In emerging markets, the typical approach to designing mobile applications for agriculture (of which there are now hundreds), has been to conduct focus groups with rural farmers across countries like Kenya and Tanzania. But with significant usage of platforms like Facebook now common in these countries, is there a more cost effective and illuminating approach to understanding the needs of farmers that can inspire design ideas?
Affinity analysis applied to Facebook’s farmers
What if we could use digital sources as the basis of design ideas for mobile applications for small scale farmers? The data below is pulled from hundreds of posts in Kenyan agricultural Facebook groups, where thousands of farmers and buyers are interacting.
Using this rich data source, qualitative data has been grouped using a basic affinity analysis technique. In a nutshell, the method groups posts that follow a pattern (usually expressed in 1st person e.g. “I wan’t extra profile information on other individuals in this group”), and then combines groupings into more general themes (usually expressed in 3rd person e.g. “it should be easier to search for information about other farmers”), lastly design ideas are generated in response to patterns or themes, where these could be turned into mobile applications that solve the problems identified.
Mobile application design ideas
This analysis is fun because it gives us the material to inspire design ideas. Some of my simple ideas are listed below:
Feel free to look at the data and generate your own design ideas! The interesting part of the exercise is searching through the goldmine of opinions and unmet needs expressed by potential users of a mobile agricultural service. The approach was low cost, quick to execute, and unbiased (we didn’t ask these users whether they wanted a new mobile product, we observed how they were using one currently).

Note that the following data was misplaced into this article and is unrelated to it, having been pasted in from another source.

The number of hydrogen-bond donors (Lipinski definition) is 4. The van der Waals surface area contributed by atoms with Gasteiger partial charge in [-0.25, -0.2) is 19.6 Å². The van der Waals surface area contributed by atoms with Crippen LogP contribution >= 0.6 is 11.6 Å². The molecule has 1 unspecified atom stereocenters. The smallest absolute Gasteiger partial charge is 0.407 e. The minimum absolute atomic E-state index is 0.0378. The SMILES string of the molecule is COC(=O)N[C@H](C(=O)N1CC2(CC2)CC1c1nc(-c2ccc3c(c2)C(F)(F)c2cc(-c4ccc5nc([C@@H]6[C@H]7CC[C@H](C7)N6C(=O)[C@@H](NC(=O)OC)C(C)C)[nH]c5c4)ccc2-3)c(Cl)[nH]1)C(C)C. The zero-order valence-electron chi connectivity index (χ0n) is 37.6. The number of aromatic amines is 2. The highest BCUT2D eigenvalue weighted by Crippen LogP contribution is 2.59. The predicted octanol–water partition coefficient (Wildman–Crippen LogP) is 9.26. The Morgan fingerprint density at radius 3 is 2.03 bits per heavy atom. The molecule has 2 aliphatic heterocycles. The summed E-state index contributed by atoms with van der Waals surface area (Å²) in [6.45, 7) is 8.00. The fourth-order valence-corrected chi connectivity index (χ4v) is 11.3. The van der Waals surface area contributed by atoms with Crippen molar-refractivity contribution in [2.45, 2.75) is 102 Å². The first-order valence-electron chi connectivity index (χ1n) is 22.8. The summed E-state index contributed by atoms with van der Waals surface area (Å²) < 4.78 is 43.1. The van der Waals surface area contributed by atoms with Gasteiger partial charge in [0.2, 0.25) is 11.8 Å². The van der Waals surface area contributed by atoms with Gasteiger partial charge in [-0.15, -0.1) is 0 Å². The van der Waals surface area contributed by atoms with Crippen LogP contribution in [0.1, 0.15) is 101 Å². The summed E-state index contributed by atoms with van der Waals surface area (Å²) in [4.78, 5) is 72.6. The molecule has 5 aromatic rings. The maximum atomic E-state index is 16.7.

Understanding what doesn’t work
So why did I start thinking through designing for farmers here? When thinking about designing a mobile solution for any user, Bentley and Barret offer some good advice in Ch.3 of Building Mobile Experiences:
Understanding what does and does not work for them is often the best way to invent new concepts to help with unmet needs or to make sure your design ends up fitting into the ways in which people want to interact with each other and with the content provided by your system
So it turns out getting some decent user insights before you’re even starting to design is key. How are people usually doing this? Traditional methods include conducting focus groups, sending surveys, face-to-face interviews, observing farmer behaviour in markets etc. These methods will always be useful, and can be very revealing when it comes to showcasing what farmers are already doing digitally (e.g. selling farm produce on Facebook). However, given the ‘digital’ part of the brief, the methods applied are often conspicuously non-digital themselves, and not always optimally suited to describing digital behaviour. That’s where this affinity analysis applied to Facebook comes up trumps (digitally savvy designers for digitally savvy farmers) – why conduct an expensive focus group when a bit of well targeted online research gives you 10 times as many insights?
Just the first step
So where should we take things from here? When it comes to building mobile applications, everyone should follow a rapid user-centred design process. If, like me, you’re prone to forgetting what that means, let’s define such a process via the steps below (adapted from an MIT course on this topic):
Our Facebook affinity analysis was step 1, we haven’t begun to prioritise ideas, prototype, etc. The main point though, was to demonstrate how useful online repositories of data are for kicking off the design of mobile solutions for small scale farmers.
Cool, but who actually cares?
It turns out it’s not just me, a large number of the 424 ideas submitted to the recently released IDEO challenge to design solutions for small scale farmers used mobile technology, GSMA have been working on mobile solutions for farmers for some time, and funding bodies like the MasterCard Foundation and DFID support a range of work in agriculture and mobile technology. Everyone, it seems, is starting to ask what’s possible when you combine the wave of mobile technology with small scale farmers across the planet.
So, for people who are interested in designing mobile applications for small scale farmers, here are the two takeaways:
- Don’t unsuspectingly start generating concepts and forget the ethnographic step 1. It’s exciting to ask what’s possible, but let’s start with what’s happening
- In conducting the ethnographic step 1 don’t think you’ve got to convene a focus group of rural farmers together, start by looking online